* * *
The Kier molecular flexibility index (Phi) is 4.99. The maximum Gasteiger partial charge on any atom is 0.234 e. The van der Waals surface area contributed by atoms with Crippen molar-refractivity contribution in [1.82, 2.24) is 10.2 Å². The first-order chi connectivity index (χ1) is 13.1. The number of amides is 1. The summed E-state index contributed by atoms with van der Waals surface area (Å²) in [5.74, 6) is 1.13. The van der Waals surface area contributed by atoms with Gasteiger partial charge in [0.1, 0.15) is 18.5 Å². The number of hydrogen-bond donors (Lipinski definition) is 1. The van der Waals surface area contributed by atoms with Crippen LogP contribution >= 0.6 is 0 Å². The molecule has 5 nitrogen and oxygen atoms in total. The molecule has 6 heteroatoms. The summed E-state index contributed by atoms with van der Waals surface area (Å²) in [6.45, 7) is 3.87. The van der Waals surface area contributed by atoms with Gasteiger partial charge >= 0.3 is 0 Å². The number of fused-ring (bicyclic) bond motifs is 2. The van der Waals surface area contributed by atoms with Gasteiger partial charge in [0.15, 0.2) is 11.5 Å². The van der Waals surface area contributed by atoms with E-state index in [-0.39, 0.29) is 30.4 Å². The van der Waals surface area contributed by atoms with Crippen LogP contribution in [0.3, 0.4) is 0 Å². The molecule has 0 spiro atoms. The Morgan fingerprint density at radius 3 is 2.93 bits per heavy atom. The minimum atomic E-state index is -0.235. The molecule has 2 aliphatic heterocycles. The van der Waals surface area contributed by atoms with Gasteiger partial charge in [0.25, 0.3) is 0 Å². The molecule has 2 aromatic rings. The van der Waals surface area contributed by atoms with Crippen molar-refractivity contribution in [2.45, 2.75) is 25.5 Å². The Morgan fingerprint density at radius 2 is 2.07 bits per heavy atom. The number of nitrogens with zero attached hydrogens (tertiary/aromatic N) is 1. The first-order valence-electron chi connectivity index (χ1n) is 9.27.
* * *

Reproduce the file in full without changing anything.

The Kier molecular flexibility index (Phi) is 4.99. The maximum Gasteiger partial charge on any atom is 0.234 e. The van der Waals surface area contributed by atoms with Crippen molar-refractivity contribution in [1.82, 2.24) is 10.2 Å². The first-order chi connectivity index (χ1) is 13.1. The number of amides is 1. The summed E-state index contributed by atoms with van der Waals surface area (Å²) in [5.74, 6) is 1.13. The van der Waals surface area contributed by atoms with Gasteiger partial charge in [0.1, 0.15) is 18.5 Å². The number of hydrogen-bond donors (Lipinski definition) is 1. The van der Waals surface area contributed by atoms with Crippen LogP contribution >= 0.6 is 0 Å². The molecule has 5 nitrogen and oxygen atoms in total. The molecule has 6 heteroatoms. The summed E-state index contributed by atoms with van der Waals surface area (Å²) in [6.45, 7) is 3.87. The van der Waals surface area contributed by atoms with Gasteiger partial charge >= 0.3 is 0 Å². The number of fused-ring (bicyclic) bond motifs is 2. The van der Waals surface area contributed by atoms with Gasteiger partial charge in [0.15, 0.2) is 11.5 Å². The van der Waals surface area contributed by atoms with E-state index in [-0.39, 0.29) is 30.4 Å². The van der Waals surface area contributed by atoms with Crippen LogP contribution in [0.3, 0.4) is 0 Å². The molecule has 0 spiro atoms. The Morgan fingerprint density at radius 3 is 2.93 bits per heavy atom. The minimum atomic E-state index is -0.235. The molecule has 2 aliphatic heterocycles. The van der Waals surface area contributed by atoms with Gasteiger partial charge in [0.25, 0.3) is 0 Å². The molecule has 2 aromatic rings. The van der Waals surface area contributed by atoms with Crippen molar-refractivity contribution in [2.45, 2.75) is 25.5 Å². The Morgan fingerprint density at radius 2 is 2.07 bits per heavy atom. The number of nitrogens with zero attached hydrogens (tertiary/aromatic N) is 1. The first-order valence-electron chi connectivity index (χ1n) is 9.27.